Last updated at: (Beijing Time) Wednesday, August 13, 2003

China Destroys 42 Million Smuggled, Pirated CDs

A record 42 million smuggled and pirated discs were destroyed across the country in the largest ever crackdown on illegal audio and video CDs and DVDs in China, according to sources with the General Administration of Customs.


Pirated Articles Destroyed in Shenyang
Pulverizers were used to showcase China's battle against piracy when a record 42 million smuggled and pirated discs were destroyed across the country on Tuesday.

Officials from the General Administration of Customs cited it as the largest-ever crackdown on illegal CDs, VCDs and DVDs given the number of discs destroyed.

More than 600 people, including representatives from the central government departments, and consulate officials from the United States and Australia, were invited to a ceremony in southern Guangdong province's Shanwei city, where 26 million illegal discs were shattered.

Shanwei and its neighbouring city of Shantou -- both in the southeast of South China's Guangdong Province and under the charge of the Shantou Customs -- have long been used by smugglers due to the long coastline of 298 metres.

Illegal CDs Destroyed in Changchun
Meanwhile, in the national capital of Beijing, 1.2 million illegal audio and visual products were destroyed.

Over 95 percent of the pirated discs in China were smuggled into the country while underground manufacturers contributed the rest, said Ma Zhengjie, an official in charge of the capital's campaign against pornography and illegal publications.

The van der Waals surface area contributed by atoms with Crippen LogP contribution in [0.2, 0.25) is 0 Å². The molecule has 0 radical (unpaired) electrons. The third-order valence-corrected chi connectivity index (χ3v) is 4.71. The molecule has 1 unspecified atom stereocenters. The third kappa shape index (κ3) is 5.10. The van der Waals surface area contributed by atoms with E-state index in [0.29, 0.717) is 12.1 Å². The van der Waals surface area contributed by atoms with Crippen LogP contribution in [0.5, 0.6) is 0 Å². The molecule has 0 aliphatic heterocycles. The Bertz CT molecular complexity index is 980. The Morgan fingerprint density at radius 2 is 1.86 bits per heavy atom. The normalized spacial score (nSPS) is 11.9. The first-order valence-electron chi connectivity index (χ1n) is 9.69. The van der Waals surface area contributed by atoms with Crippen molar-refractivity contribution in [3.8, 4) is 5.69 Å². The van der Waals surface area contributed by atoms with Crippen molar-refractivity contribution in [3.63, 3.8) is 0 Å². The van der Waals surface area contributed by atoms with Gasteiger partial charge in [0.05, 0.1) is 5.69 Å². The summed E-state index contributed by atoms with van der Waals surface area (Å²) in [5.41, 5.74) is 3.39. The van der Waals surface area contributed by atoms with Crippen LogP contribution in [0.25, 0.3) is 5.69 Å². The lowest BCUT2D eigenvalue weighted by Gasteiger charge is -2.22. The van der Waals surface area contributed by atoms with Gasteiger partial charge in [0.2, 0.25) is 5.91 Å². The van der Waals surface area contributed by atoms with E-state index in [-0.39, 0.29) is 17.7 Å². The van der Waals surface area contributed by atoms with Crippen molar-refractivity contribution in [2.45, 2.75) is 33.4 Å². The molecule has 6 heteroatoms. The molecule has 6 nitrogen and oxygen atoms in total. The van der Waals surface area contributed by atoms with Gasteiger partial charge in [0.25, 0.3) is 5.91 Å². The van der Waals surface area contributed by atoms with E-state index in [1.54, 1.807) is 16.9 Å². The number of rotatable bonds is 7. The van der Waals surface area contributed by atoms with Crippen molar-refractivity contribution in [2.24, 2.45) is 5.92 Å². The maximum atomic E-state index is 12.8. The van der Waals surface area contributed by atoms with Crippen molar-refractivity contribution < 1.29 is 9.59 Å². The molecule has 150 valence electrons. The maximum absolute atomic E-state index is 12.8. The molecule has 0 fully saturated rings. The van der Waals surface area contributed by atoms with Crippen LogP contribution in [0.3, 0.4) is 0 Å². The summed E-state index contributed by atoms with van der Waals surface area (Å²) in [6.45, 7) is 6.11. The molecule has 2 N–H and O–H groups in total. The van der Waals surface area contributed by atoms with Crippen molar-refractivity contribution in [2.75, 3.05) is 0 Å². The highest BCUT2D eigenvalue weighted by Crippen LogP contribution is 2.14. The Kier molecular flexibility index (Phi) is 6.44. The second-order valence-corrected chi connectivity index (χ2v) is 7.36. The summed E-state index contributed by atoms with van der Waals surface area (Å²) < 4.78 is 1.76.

To date, more than 140 illegal disc production lines have been uncovered by law enforcement officers across the country.

The huge crackdown on illegal audiovisual products was jointly organized by the General Administration of Customs, the General Administration of Press and Publication and the National Office for Cracking Down on Pornography and Piracy.

Wang Xikai, of the National Office for Cracking Down on Pornography and Piracy, said: "The total number of the illegal discs confiscated since 2001 is greater (than 42 million) but the haul in some minor cases was destroyed immediately on the spot.''

Smugglers are now able to conceal more than 4 million discs on one ship, compared to no more than 1 million on one ship a decade ago.

In the latest major case, Guangdong police confiscated 4.77 million smuggled discs on March 2 this year, which was a record-breaking haul.

Pirated products have become a big problem for China, said Gui.

He said the smugglers not only breach China's copyright laws but also evade tax.

Severe punishment of lawbreakers should be combined with a policy of rewarding those who give useful information to the authorities with up to 300,000 yuan (US$36,200), Gui added.

Shen Rengan, deputy director of the National Copyright Administration, said piracy is an international issue.

Taking software piracy as an example, pirated software accounts for 24 per cent of all software in North America, 35 per cent in the western Europe, and 55 per cent in the Asia-Pacific area, he said.

David A. Reynolds, consul at the United States Consulate-General in Guangzhou, told China Daily that he is committed to co-operating with the Chinese Government on the piracy issue.

In the first seven months of this year, some 46.02 million illegal discs were confiscated nationwide in 76 major smuggling cases.

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